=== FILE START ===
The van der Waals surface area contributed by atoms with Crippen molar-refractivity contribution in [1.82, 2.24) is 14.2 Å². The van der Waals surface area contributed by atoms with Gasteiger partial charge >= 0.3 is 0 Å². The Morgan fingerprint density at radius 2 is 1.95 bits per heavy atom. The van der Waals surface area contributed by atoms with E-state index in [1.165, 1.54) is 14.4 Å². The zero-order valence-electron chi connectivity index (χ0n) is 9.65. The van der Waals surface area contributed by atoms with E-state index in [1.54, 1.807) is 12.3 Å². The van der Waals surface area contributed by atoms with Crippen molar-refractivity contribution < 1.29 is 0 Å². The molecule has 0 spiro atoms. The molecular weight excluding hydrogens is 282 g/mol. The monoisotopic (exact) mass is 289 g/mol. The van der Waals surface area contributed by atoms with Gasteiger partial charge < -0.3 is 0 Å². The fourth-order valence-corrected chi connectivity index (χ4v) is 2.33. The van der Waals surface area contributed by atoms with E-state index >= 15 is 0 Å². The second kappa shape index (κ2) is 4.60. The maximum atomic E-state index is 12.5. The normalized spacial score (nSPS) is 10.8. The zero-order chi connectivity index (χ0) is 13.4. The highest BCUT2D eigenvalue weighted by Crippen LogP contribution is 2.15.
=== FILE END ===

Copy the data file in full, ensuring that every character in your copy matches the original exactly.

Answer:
The van der Waals surface area contributed by atoms with Crippen molar-refractivity contribution in [1.82, 2.24) is 14.2 Å². The van der Waals surface area contributed by atoms with Gasteiger partial charge >= 0.3 is 0 Å². The Morgan fingerprint density at radius 2 is 1.95 bits per heavy atom. The van der Waals surface area contributed by atoms with E-state index in [1.165, 1.54) is 14.4 Å². The zero-order valence-electron chi connectivity index (χ0n) is 9.65. The van der Waals surface area contributed by atoms with E-state index in [1.54, 1.807) is 12.3 Å². The van der Waals surface area contributed by atoms with Crippen molar-refractivity contribution < 1.29 is 0 Å². The molecule has 0 spiro atoms. The molecular weight excluding hydrogens is 282 g/mol. The monoisotopic (exact) mass is 289 g/mol. The van der Waals surface area contributed by atoms with Gasteiger partial charge < -0.3 is 0 Å². The fourth-order valence-corrected chi connectivity index (χ4v) is 2.33. The van der Waals surface area contributed by atoms with E-state index >= 15 is 0 Å². The second kappa shape index (κ2) is 4.60. The maximum atomic E-state index is 12.5. The normalized spacial score (nSPS) is 10.8. The zero-order chi connectivity index (χ0) is 13.4. The highest BCUT2D eigenvalue weighted by Crippen LogP contribution is 2.15.